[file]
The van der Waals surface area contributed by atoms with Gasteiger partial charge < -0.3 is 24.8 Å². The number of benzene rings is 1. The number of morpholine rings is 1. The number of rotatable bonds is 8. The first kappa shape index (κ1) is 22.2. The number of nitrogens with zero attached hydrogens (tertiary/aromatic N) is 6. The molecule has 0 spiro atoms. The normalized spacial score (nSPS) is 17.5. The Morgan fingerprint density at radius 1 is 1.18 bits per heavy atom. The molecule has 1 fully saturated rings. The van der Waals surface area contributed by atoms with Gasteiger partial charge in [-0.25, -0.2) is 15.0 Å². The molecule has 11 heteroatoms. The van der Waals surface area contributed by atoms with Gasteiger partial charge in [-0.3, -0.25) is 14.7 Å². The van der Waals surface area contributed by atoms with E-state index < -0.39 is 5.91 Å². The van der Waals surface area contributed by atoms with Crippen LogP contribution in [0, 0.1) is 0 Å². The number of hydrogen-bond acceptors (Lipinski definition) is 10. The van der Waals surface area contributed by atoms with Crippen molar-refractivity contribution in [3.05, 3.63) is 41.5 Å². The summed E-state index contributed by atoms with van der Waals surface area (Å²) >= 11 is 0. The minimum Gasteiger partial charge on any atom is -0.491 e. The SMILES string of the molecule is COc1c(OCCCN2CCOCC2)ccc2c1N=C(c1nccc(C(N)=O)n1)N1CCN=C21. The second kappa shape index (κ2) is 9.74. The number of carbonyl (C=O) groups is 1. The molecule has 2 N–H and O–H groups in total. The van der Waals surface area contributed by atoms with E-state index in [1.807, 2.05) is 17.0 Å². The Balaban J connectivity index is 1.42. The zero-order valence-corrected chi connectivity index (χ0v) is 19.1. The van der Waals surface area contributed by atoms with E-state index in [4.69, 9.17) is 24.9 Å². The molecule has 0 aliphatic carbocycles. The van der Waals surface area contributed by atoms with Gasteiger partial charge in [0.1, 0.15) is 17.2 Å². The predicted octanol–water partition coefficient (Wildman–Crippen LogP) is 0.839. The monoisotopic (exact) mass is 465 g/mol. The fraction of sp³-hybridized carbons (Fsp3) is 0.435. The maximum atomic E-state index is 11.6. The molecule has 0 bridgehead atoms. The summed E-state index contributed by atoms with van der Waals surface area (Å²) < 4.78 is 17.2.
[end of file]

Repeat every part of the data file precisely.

The van der Waals surface area contributed by atoms with Gasteiger partial charge < -0.3 is 24.8 Å². The number of benzene rings is 1. The number of morpholine rings is 1. The number of rotatable bonds is 8. The first kappa shape index (κ1) is 22.2. The number of nitrogens with zero attached hydrogens (tertiary/aromatic N) is 6. The molecule has 0 spiro atoms. The normalized spacial score (nSPS) is 17.5. The Morgan fingerprint density at radius 1 is 1.18 bits per heavy atom. The molecule has 1 fully saturated rings. The van der Waals surface area contributed by atoms with Gasteiger partial charge in [-0.25, -0.2) is 15.0 Å². The molecule has 11 heteroatoms. The van der Waals surface area contributed by atoms with Gasteiger partial charge in [-0.3, -0.25) is 14.7 Å². The van der Waals surface area contributed by atoms with E-state index < -0.39 is 5.91 Å². The van der Waals surface area contributed by atoms with Crippen LogP contribution in [0, 0.1) is 0 Å². The number of hydrogen-bond acceptors (Lipinski definition) is 10. The van der Waals surface area contributed by atoms with Crippen molar-refractivity contribution in [3.05, 3.63) is 41.5 Å². The summed E-state index contributed by atoms with van der Waals surface area (Å²) >= 11 is 0. The minimum Gasteiger partial charge on any atom is -0.491 e. The SMILES string of the molecule is COc1c(OCCCN2CCOCC2)ccc2c1N=C(c1nccc(C(N)=O)n1)N1CCN=C21. The second kappa shape index (κ2) is 9.74. The number of carbonyl (C=O) groups is 1. The molecule has 2 N–H and O–H groups in total. The van der Waals surface area contributed by atoms with E-state index in [1.807, 2.05) is 17.0 Å². The Balaban J connectivity index is 1.42. The zero-order valence-corrected chi connectivity index (χ0v) is 19.1. The van der Waals surface area contributed by atoms with E-state index in [4.69, 9.17) is 24.9 Å². The molecule has 0 aliphatic carbocycles. The van der Waals surface area contributed by atoms with Gasteiger partial charge in [0.1, 0.15) is 17.2 Å². The predicted octanol–water partition coefficient (Wildman–Crippen LogP) is 0.839. The monoisotopic (exact) mass is 465 g/mol. The fraction of sp³-hybridized carbons (Fsp3) is 0.435. The maximum atomic E-state index is 11.6. The molecule has 0 bridgehead atoms. The summed E-state index contributed by atoms with van der Waals surface area (Å²) < 4.78 is 17.2.